executed before the runcon command.

Sometimes you feel like an idiot.

runcon -t test_overlay_mounter_t bash <echo "Mounting as $(id -Z)"
echo -n "Mounting as "
id -Z
Mounting as unconfined_u:unconfined_r:unconfined_t:s0-s0:c0.c1023
Mounting as unconfined_u:unconfined_r:test_overlay_mounter_t:s0-s0:c0.c1023

My next blog will explain how we expect overlayfs to work with SELinux.

Passing Unix Socket File Descriptors between containers processes blocked by SELinux.

Mon, 09 May 2016 16:52:34 GMT

SELinux controls passing of Socket file descriptors between processes.A Fedora user posted a bugzilla complaining about SELinux blocking transfer of socket file descriptors between two docker containers.Lets look at what happens when a socket file descriptor is created by a process.When a process accepts a connection from a remote system, the file descriptor is created by a process it automatically gets assigned the same label as the process creating the socket.  For example when the docker service (docker_t) listens on /var/run/docker.sock and a client connects the docker service, the docker service end of the connection gets labeled by default with the label of the docker process.  On my machine this is:system_u:system_r:docker_t:s0The client is probably running as unconfined_u:unconfined_r:unconfined_t:s0-s0:c0.c1023.  SELinux would then check to make sure that unconfined_t is able to connecto docker_t sockets.If this socket descriptor is passed to another process the new process label has to have access to the socket with the "socket label".  If it does not SELinux will block the transfer.In containers, even though by default all container processes have the same SELinux typo, they have different MCS Labels.If I have a process labeled system_u:system_r:svirt_lxc_net_t:s0:c1,c2 and I pass that file descriptor to a process in a different container labeled system_u:system_r:svirt_lxc_net_t:s0:c4,c5, SELinux will block the access.The bug reporter was reporting that by default he was not able to pass the descriptor, which is goodness. We would not want to allow a confined container to be able to read/write socket file descriptors from another container by default.The reporter also figured out that he could get this to work by disabling SELinux either on the host or inside of the container.Surprisingly he also figured out if he shared IPC namespaces between the containers, SELinux would not block.The reason for this is when you share the same IPC Namespace, docker automatically caused the containers share the Same SELinux label.  If docker did not do this SELinux would block processes from container A access to IPCs created in Container B.  With a shared IPC the SELinux labels for both of the reporters containers were the same, and SELinux allowed the passing. How would I make two containers share the same SELinux labels?Docker by default launches all containers with the same type field, but different MCS labels.  I told the reporter that you could cause two containers to run with the same MCS labels by using the --security-opt label:level:MCSLABEL option.Something like this will workdocker run -it --rm --security-opt label:level:s0:c1000,c1001 --name server -v myvol:/tmp test /serverdocker run -it --rm --security-opt label:level:s0:c1000,c1001 --name client -v myvol:/tmp test /clientThese containers would then run with the same MCS labels, which would give the reporter the best security possible and still allow the two containers to pass the socket between containers.  These containers would still be locked down with SELInux from the host and other containers, however they would be able to attack each other from an SELinux point of view, however the other container separation security would still be in effect to prevent the attacks.[...]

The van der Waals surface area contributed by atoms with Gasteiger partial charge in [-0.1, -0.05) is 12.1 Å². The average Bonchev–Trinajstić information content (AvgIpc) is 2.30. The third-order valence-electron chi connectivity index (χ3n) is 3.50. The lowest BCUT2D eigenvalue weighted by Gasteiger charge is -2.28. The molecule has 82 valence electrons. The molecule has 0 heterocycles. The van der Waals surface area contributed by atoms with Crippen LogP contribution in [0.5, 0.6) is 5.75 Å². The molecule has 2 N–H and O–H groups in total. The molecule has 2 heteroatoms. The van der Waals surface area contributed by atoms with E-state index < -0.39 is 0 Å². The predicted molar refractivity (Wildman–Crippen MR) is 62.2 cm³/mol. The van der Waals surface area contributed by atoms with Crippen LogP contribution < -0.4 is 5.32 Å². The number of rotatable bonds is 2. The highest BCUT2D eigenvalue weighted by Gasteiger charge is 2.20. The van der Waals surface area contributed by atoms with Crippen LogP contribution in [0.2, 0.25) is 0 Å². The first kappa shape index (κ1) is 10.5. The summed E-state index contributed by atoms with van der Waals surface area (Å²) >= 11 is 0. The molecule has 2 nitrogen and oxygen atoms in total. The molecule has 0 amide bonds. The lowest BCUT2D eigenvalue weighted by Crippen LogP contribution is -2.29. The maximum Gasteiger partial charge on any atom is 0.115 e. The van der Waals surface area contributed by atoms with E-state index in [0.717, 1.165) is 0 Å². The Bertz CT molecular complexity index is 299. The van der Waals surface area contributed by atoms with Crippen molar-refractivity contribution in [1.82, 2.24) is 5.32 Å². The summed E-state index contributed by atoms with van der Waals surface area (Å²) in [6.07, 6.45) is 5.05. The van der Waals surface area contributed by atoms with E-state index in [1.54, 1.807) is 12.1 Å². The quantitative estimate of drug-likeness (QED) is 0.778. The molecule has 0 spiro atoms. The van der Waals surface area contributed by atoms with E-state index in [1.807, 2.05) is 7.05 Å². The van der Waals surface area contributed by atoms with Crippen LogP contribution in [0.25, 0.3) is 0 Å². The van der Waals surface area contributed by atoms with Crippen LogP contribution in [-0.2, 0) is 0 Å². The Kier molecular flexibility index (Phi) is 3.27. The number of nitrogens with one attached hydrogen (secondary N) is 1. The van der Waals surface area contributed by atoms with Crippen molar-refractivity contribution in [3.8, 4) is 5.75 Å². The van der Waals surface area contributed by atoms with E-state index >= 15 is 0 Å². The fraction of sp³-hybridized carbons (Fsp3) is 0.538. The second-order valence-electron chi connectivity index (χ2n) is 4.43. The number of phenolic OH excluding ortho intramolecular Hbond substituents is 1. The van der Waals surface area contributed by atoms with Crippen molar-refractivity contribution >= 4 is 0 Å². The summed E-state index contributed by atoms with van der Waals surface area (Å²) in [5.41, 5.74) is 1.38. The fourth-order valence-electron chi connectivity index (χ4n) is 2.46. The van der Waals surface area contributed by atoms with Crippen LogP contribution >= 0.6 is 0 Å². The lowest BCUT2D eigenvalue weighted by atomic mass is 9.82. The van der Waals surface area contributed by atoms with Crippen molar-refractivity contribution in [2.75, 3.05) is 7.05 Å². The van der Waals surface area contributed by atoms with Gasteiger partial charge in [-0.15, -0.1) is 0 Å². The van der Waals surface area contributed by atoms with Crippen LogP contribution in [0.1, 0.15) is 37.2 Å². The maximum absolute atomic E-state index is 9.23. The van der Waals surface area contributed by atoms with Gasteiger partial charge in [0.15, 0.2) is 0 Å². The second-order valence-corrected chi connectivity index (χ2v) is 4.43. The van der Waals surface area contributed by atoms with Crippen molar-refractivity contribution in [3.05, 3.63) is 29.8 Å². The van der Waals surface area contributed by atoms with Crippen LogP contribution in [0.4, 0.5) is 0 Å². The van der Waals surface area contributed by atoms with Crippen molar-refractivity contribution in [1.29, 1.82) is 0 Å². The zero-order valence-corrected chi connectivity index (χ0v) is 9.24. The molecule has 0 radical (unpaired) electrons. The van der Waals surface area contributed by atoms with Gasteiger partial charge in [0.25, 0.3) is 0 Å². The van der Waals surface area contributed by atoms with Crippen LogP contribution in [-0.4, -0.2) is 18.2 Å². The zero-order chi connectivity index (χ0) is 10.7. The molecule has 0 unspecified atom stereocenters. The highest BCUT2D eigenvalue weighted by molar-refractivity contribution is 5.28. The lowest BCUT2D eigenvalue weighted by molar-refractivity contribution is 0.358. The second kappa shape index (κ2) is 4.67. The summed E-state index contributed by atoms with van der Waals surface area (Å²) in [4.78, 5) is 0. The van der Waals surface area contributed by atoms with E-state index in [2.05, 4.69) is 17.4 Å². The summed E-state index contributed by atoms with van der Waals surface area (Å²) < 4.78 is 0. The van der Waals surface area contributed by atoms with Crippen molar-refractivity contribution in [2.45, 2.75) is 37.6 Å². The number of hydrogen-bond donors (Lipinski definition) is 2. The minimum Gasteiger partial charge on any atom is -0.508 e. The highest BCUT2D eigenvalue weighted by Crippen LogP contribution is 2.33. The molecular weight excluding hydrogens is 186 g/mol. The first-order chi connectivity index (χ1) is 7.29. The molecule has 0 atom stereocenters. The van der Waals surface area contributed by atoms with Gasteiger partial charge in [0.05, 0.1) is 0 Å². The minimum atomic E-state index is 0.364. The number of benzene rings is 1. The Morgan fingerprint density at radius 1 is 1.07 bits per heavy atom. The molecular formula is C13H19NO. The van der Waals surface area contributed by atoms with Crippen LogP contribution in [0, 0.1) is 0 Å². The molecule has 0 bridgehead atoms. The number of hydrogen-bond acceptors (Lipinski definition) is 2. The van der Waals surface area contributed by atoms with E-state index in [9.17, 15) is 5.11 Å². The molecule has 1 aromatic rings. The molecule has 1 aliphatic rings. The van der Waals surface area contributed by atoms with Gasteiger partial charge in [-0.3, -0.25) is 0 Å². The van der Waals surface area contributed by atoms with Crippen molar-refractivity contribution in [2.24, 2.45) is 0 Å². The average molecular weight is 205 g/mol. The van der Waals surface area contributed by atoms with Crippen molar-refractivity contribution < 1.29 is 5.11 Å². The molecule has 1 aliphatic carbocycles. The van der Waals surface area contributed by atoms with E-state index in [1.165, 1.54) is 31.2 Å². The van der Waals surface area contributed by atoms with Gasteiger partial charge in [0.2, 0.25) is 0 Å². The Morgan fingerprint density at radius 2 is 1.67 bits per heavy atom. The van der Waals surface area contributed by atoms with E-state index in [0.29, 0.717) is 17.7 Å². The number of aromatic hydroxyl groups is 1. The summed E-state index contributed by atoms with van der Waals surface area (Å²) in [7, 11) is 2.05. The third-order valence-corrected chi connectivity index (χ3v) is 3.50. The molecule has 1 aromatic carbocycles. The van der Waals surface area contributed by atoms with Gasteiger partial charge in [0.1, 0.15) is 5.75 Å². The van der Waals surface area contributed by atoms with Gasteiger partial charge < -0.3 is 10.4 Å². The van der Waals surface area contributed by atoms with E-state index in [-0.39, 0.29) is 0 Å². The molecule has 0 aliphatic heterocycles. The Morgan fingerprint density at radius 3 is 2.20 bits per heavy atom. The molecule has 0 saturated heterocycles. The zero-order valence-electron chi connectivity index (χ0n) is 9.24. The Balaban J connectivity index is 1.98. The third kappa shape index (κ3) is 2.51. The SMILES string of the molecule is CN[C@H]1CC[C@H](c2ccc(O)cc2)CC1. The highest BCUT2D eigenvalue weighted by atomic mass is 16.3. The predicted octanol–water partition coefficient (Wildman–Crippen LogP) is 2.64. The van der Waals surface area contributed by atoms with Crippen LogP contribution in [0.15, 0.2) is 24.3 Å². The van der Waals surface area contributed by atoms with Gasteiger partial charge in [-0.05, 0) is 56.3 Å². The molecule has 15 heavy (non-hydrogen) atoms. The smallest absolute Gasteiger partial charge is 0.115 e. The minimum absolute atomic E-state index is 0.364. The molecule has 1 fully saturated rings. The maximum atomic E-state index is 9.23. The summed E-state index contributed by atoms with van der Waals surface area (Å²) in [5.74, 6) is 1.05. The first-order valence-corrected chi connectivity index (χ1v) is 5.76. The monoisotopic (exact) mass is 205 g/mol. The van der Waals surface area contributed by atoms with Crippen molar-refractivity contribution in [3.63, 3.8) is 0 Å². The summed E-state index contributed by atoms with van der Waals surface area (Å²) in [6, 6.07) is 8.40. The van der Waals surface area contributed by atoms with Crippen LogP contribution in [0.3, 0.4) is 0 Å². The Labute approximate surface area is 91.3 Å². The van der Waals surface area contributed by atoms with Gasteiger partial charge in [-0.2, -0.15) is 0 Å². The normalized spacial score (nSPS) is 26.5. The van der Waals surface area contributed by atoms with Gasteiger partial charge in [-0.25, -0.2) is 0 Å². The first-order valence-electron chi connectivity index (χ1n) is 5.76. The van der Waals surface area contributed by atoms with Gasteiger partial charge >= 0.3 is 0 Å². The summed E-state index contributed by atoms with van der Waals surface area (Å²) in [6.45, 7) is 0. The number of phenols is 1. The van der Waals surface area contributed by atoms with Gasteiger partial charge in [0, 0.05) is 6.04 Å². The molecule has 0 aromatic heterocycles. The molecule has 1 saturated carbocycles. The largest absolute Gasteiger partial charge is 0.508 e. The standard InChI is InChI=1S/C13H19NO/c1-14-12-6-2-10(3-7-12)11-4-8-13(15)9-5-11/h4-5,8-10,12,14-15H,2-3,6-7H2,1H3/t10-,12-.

Its a good thing SELinux blocks access to the docker socket.

Fri, 08 Apr 2016 13:35:38 GMT

I have seen lots of SELinux bugs being reported where users are running a container that volume mounts the docker.sock into a container.  The container then uses a docker client to do something with docker. While I appreciate that a lot of these containers probbaly need this access, I am not sure people realize that this is equivalent to giving the container full root outside of the contaienr on the host system.  I just execute the following command and I have full root access on the host.

docker run -ti --privileged -v /:/host fedora chroot /host

SELinux definitely shows its power in this case by blocking the access.  From a security point of view, we definitely want to block all confined containers from talking to the docker.sock.  Sadly the other security mechanisms on by default in containers, do NOT block this access.  If a process somehow breaks out of a container and get write to the docker.sock, your system is pwned on an SELinux disabled system. (User Namespace, if it is enabled, will also block this access also going forward).

If you have a run a container that talks to the docker.sock you need to turn off the SELinux protection. There are two ways to do this.

You can turn off all container security separation by using the --privileged flag. Since you are giving the container full access to your system from a security point of view, you probably should just do this.

docker run --privileged -v /run/docker.sock:/run/docker.sock POWERFULLCONTAINER

If you want to just disable SELinux you can do this by using the --security-opt label:disable flag.

docker run --security-opt label:disable -v /run/docker.sock:/run/docker.sock POWERFULLCONTAINER

Note in the future if you are using User Namespace and have this problem, a new flag --userns=host flag is being
developed, which will turn off user namespace within the container.

Adding a new filename transition rule.

Tue, 05 Apr 2016 12:20:41 GMT